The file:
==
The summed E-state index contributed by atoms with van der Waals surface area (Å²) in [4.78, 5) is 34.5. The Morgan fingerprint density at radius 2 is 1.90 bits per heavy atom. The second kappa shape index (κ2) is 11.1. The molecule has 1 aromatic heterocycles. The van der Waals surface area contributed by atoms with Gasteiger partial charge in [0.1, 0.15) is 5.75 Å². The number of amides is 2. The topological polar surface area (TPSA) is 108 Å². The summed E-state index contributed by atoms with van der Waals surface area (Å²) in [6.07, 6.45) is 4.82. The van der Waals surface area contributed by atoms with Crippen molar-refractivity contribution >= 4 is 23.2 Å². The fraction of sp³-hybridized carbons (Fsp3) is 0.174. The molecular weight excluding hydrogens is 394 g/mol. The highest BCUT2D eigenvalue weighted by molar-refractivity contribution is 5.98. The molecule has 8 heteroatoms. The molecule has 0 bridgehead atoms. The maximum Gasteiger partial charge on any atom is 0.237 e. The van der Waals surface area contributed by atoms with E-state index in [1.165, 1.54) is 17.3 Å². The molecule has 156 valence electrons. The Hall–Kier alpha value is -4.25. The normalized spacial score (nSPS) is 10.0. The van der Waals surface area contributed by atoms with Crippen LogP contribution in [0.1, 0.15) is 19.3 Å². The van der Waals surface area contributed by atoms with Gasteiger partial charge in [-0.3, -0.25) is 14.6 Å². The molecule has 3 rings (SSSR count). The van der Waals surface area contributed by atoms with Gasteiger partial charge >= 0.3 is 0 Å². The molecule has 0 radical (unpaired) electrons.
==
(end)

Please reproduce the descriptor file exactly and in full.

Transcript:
The summed E-state index contributed by atoms with van der Waals surface area (Å²) in [4.78, 5) is 34.5. The Morgan fingerprint density at radius 2 is 1.90 bits per heavy atom. The second kappa shape index (κ2) is 11.1. The molecule has 1 aromatic heterocycles. The van der Waals surface area contributed by atoms with Gasteiger partial charge in [0.1, 0.15) is 5.75 Å². The number of amides is 2. The topological polar surface area (TPSA) is 108 Å². The summed E-state index contributed by atoms with van der Waals surface area (Å²) in [6.07, 6.45) is 4.82. The van der Waals surface area contributed by atoms with Crippen molar-refractivity contribution >= 4 is 23.2 Å². The fraction of sp³-hybridized carbons (Fsp3) is 0.174. The molecular weight excluding hydrogens is 394 g/mol. The highest BCUT2D eigenvalue weighted by molar-refractivity contribution is 5.98. The molecule has 8 heteroatoms. The molecule has 0 bridgehead atoms. The maximum Gasteiger partial charge on any atom is 0.237 e. The van der Waals surface area contributed by atoms with E-state index in [1.165, 1.54) is 17.3 Å². The molecule has 156 valence electrons. The Hall–Kier alpha value is -4.25. The normalized spacial score (nSPS) is 10.0. The van der Waals surface area contributed by atoms with Crippen LogP contribution in [0.1, 0.15) is 19.3 Å². The van der Waals surface area contributed by atoms with Gasteiger partial charge in [-0.3, -0.25) is 14.6 Å². The molecule has 3 rings (SSSR count). The van der Waals surface area contributed by atoms with Gasteiger partial charge >= 0.3 is 0 Å². The molecule has 0 radical (unpaired) electrons.